How to curse
like a Viking

If you’re over the age of 18 and want to fit in with your Norse beforeigner friends, this guide will have you going from skitr to bragðligt in no time at all.

Old Norse is a difficult language to understand. The closest analogue to it today is Icelandic, but even that has a lot of differences. But for all its age and complexity, it still has some pretty creative ways to curse. So without further ado, let’s get learning these important phrases that will really help you impress your friends … in the right situation, of course.


Skítr = Excrement

Pretty much the same as its English equivalent. Use for everyday disappointment and undesirable situations.

Við hamri Þórs! = By Thor’s Hammer!

A strong curse. Use when taken by surprise, or when you need a stronger reaction.

Við dauði Þórs! = By Thor’s Death!

An even stronger curse. Use this when something shocks you so utterly, or when you’re in a lot of pain. Thor is invincible — even the description of his death in Ragnarok is set in the distant future — so invoking his death in the here and now is a strong image to call upon.

Jǫtnahreðr = Jotnar are the giants of Norse mythology, often the villains of a tale.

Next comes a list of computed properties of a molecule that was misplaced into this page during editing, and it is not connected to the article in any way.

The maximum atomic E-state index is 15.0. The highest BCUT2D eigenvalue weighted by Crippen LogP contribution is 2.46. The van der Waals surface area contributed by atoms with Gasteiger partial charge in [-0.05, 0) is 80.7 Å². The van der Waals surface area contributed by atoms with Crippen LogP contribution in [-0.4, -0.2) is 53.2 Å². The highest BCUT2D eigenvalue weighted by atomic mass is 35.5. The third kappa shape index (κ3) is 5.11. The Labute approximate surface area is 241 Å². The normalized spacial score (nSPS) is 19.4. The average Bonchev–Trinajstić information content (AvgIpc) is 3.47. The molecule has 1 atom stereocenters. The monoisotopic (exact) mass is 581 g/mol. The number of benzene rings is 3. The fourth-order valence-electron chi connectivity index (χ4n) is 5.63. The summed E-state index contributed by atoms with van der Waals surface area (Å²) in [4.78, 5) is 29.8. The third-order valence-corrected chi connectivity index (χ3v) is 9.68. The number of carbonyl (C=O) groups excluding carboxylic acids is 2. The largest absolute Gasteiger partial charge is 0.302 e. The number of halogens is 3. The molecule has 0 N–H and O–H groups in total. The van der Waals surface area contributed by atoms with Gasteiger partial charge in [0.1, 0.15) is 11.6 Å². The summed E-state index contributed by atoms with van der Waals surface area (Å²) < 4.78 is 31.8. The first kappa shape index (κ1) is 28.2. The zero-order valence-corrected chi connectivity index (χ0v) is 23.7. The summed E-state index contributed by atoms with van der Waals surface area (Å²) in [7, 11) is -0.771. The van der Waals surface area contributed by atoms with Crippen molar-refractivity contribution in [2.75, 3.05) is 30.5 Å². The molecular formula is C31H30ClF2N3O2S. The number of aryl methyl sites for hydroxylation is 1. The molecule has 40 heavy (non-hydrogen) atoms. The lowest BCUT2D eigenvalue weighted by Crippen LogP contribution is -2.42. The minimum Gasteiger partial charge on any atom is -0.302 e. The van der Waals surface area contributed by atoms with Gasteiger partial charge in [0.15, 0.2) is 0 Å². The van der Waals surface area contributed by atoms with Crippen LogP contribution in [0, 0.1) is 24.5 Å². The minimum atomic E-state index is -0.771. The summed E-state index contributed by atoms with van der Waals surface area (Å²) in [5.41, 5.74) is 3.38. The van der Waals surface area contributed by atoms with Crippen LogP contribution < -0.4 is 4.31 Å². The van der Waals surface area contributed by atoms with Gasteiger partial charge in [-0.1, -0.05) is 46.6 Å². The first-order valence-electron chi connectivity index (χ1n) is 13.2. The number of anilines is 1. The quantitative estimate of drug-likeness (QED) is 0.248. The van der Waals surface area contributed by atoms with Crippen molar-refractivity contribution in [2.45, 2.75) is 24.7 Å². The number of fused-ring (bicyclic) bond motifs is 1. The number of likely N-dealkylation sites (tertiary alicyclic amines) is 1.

And hreðr means ‘penis’. This insult conjures up all manner of unsightly imagery, perfect for ugly situations.

Jǫtnadindill / Jǫtnabeytill = An even uglier version of jǫtnahreðr.

Dindill/Beytill is the word for a horse’s penis, and, well, it is a universal rule that animal body parts make a curse word thrice as vulgar.

Sorðinn / Sorðit = Sodomy

This is rather crude but straightforward. Sorðit is an exclamation like the word ‘fuck’. Sorðinn i rassinn! means ‘fuck in the ass’, and should be used when you need a stronger expression than just using sorðit alone.

Sannsorðinn / Sannsorðit = Proper sodomy

This is the same as the above, just a little stronger. You know, when entry-level sodomy won’t do.

Serð mik! = Fuck me!

To be used as in English: a modifier for all manner of strong emotions, from anger and pain, to joy and surprise.


Við katli Ægis! = By Ægir’s pot!

Ægir was known in Norse mythology for brewing ale and mead, and invited the gods to his harvest feast every year. A great phrase to know when you are offered a free drink.

Bragðligt! = Awesome!

This expression is used when something either looks or works out well.

Allúbragðligt! = Terrible!

The opposite of the above. To be said when something is unusable or inappropriate

Drjúgum! = A lot / too much

Can be used as an exclamation like ‘Wow! Badass!’

Dugir!= Good enough

Useful when you want to say that things are going well.

Flesk fellr í kál mín = Meat fell in my cabbage!

This means you really lucked out on something. After all, who wouldn’t want surprise meat in their cabbage? Use this phrase to let people really know how lucky you feel.

Framt! = Much, far

Used as an exclamation much like ‘Great!’ or ‘Cool!’

Við hamri Þórs! = By Thor’s Hammer!

A strong curse. Use when taken by surprise, or when you need a stronger reaction.

Vel er þat! = (lit.) Good is that

For when you want to simply say something’s good.

Hamsligt! = Beautiful

When you want to say something looks nice. If using for people, remember to use hamsligr for men, and hamslig for women.